I make this connection because Sh’mini this year coincides with Yom HaShoah, the Holocaust Remembrance Day. This is the older of the two major Holocaust memorial days. The other one happens on the anniversary of the liberation of Auschwitz concentration camp – January 27th – and was created by a UN resolution only in 2005. But the Jewish tradition of setting aside a day specifically to memorialize the Holocaust has its origins much earlier, and is surprisingly contentious.
Even before Israel was a country – even while the Nazis were still in power – Jews living in the Palestinian Mandate were mourning their European siblings. And still then, with the wounds fresh, there was debate among the rabbis of Jerusalem on the “correct” way to mourn.
In mid-summer, on the ninth day of the month of Av – Tisha B’av – Jewish tradition establishes a commemoration of the destruction of both the First and Second Temples in Jerusalem. Generations of Medieval Rabbis observed this day of mourning with an increasing strictness, growing the list of prohibited activities and shows of piety.
In the 11th century, as Christian Crusaders toured through European cities en route to Jerusalem, Jews living in their path were persecuted and killed. Those deaths were tragic and horrific, and the rabbis at the time, such as Rashi, considered them as worthy of being mourned as was the destruction of the Temple, and so Tisha B’Av’s meaning grew to include “lamentations for those slain in the persecutions that occurred in our times.” (source: Rashi’s commentary on II Chronicles)
And so, in 1940s Palestinian Mandate, a debate raged: should we follow Rashi’s precedent and mourn the victims of the Nazis on Tisha B’Av, or, as a new generation of Jews argued, was this something new? Did the Holocaust warrant its own day of mourning? When the war in Europe ended, most future-Israelis were preoccupied with creating the State of Israel, but the Rabbis were locked in this argument.
There were many proposals. But ultimately, Tisha B’Av, and all other pre-existing days, were decided to be not appropriate; the argument for a new day of mourning prevailed. In the words of Emil Fackenheim, Jewish Philosopher, Reform Rabbi, and Holocaust survivor, “to lump the Holocaust with all the others would be to act as if nothing new had happened in the history of horror when the attempt was made to ‘exterminate’ the Jewish people, that is to murder saints as well as sinners, new born babies as well as adults... and the attempt was successful beyond the wildest nightmares of anyone.”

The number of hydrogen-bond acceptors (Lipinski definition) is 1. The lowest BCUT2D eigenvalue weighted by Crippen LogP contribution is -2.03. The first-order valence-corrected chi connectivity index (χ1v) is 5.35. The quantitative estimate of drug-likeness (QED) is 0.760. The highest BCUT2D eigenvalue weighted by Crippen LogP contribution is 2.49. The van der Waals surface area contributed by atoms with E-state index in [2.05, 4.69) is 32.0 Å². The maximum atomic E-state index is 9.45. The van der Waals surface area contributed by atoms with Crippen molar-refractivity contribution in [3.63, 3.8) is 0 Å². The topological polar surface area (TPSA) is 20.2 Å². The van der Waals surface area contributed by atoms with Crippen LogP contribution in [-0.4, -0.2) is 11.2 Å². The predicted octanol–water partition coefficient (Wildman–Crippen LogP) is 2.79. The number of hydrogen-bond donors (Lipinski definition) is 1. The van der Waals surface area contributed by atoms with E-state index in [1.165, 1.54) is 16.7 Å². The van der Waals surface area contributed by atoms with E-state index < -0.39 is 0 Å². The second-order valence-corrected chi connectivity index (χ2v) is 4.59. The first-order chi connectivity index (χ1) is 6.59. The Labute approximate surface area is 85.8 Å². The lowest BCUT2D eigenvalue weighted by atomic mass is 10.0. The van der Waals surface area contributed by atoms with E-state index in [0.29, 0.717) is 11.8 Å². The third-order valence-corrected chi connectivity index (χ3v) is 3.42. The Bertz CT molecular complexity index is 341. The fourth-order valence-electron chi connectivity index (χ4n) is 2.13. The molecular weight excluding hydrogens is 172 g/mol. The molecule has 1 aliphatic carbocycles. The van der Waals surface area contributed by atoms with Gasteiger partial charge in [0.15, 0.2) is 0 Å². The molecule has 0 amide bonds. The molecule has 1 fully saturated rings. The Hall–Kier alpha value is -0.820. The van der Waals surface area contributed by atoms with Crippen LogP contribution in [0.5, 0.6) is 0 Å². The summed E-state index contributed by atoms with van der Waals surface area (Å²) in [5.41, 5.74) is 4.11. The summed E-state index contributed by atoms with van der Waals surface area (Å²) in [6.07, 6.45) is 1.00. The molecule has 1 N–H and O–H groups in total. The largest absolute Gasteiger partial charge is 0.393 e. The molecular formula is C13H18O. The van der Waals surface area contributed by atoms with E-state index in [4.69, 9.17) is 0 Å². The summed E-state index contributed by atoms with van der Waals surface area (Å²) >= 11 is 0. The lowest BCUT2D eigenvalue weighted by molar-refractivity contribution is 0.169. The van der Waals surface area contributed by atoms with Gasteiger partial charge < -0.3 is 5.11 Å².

Due to the debates among the rabbis, it wasn’t until 1959 that the Israeli Knesset was able to fully create Yom HaShoah. Even once it was decided to create a new day, picking that date was contentious. Secular Israelis, still fighting to create and defend their new country, wanted Yom HaShoa to fall on the anniversary of the Warsaw Ghetto Uprising – the single largest Jewish revolt against the Nazis. However, the uprising had occurred the day before Passover, so orthodox rabbis objected on religious grounds. After two years of debate, a compromise date was reached: after Passover’s end, not on a Shabbat, and still within the time span of the Uprising.
The memories of the Jewish victims of the Holocaust must live on, but there are still today orthodox Jews debating against the existence of Yom HaShoah. While their argument is not likely to prove successful, it does give us an illuminating view into the conflicting ways to interpret our ancient traditions.